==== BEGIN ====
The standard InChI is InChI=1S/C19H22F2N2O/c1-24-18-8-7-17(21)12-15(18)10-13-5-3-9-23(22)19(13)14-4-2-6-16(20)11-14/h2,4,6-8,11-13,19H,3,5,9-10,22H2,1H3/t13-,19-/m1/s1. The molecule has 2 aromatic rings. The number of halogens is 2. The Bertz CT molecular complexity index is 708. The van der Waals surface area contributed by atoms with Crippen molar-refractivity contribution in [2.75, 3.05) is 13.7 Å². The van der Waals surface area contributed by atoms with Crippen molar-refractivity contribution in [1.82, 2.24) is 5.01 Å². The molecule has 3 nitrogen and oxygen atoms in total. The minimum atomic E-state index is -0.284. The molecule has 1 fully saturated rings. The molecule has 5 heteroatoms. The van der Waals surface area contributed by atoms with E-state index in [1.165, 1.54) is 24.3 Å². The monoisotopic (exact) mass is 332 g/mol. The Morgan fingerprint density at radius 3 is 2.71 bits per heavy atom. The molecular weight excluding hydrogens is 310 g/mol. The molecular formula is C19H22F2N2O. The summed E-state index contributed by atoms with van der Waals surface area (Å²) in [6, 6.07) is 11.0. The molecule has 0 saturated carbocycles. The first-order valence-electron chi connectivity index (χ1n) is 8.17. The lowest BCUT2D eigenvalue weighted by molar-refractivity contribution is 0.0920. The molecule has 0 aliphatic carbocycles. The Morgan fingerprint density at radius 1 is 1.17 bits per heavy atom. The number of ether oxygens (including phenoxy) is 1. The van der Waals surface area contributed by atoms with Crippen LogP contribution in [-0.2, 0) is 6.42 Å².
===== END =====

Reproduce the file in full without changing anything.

The standard InChI is InChI=1S/C19H22F2N2O/c1-24-18-8-7-17(21)12-15(18)10-13-5-3-9-23(22)19(13)14-4-2-6-16(20)11-14/h2,4,6-8,11-13,19H,3,5,9-10,22H2,1H3/t13-,19-/m1/s1. The molecule has 2 aromatic rings. The number of halogens is 2. The Bertz CT molecular complexity index is 708. The van der Waals surface area contributed by atoms with Crippen molar-refractivity contribution in [2.75, 3.05) is 13.7 Å². The van der Waals surface area contributed by atoms with Crippen molar-refractivity contribution in [1.82, 2.24) is 5.01 Å². The molecule has 3 nitrogen and oxygen atoms in total. The minimum atomic E-state index is -0.284. The molecule has 1 fully saturated rings. The molecule has 5 heteroatoms. The van der Waals surface area contributed by atoms with E-state index in [1.165, 1.54) is 24.3 Å². The monoisotopic (exact) mass is 332 g/mol. The Morgan fingerprint density at radius 3 is 2.71 bits per heavy atom. The molecular weight excluding hydrogens is 310 g/mol. The molecular formula is C19H22F2N2O. The summed E-state index contributed by atoms with van der Waals surface area (Å²) in [6, 6.07) is 11.0. The molecule has 0 saturated carbocycles. The first-order valence-electron chi connectivity index (χ1n) is 8.17. The lowest BCUT2D eigenvalue weighted by molar-refractivity contribution is 0.0920. The molecule has 0 aliphatic carbocycles. The Morgan fingerprint density at radius 1 is 1.17 bits per heavy atom. The number of ether oxygens (including phenoxy) is 1. The van der Waals surface area contributed by atoms with Crippen LogP contribution in [-0.2, 0) is 6.42 Å².